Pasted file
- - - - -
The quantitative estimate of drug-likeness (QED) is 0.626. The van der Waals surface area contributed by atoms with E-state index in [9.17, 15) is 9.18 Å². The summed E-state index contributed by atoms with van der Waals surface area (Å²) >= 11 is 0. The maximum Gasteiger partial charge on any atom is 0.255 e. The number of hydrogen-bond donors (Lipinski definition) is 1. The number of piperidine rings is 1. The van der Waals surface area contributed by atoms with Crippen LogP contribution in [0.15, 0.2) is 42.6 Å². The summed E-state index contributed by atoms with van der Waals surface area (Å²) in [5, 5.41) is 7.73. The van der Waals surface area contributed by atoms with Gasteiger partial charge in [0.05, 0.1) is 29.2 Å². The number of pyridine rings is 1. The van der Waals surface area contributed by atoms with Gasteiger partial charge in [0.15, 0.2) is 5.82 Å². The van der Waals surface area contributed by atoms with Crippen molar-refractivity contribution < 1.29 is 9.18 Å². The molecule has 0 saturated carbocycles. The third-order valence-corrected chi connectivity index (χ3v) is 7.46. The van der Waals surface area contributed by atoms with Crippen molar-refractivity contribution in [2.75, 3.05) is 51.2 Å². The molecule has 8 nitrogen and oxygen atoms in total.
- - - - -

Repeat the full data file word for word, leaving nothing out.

The quantitative estimate of drug-likeness (QED) is 0.626. The van der Waals surface area contributed by atoms with E-state index in [9.17, 15) is 9.18 Å². The summed E-state index contributed by atoms with van der Waals surface area (Å²) >= 11 is 0. The maximum Gasteiger partial charge on any atom is 0.255 e. The number of hydrogen-bond donors (Lipinski definition) is 1. The number of piperidine rings is 1. The van der Waals surface area contributed by atoms with Crippen LogP contribution in [0.15, 0.2) is 42.6 Å². The summed E-state index contributed by atoms with van der Waals surface area (Å²) in [5, 5.41) is 7.73. The van der Waals surface area contributed by atoms with Gasteiger partial charge in [0.05, 0.1) is 29.2 Å². The number of pyridine rings is 1. The van der Waals surface area contributed by atoms with Gasteiger partial charge in [0.15, 0.2) is 5.82 Å². The van der Waals surface area contributed by atoms with Crippen molar-refractivity contribution < 1.29 is 9.18 Å². The molecule has 0 saturated carbocycles. The third-order valence-corrected chi connectivity index (χ3v) is 7.46. The van der Waals surface area contributed by atoms with Crippen molar-refractivity contribution in [2.75, 3.05) is 51.2 Å². The molecule has 8 nitrogen and oxygen atoms in total.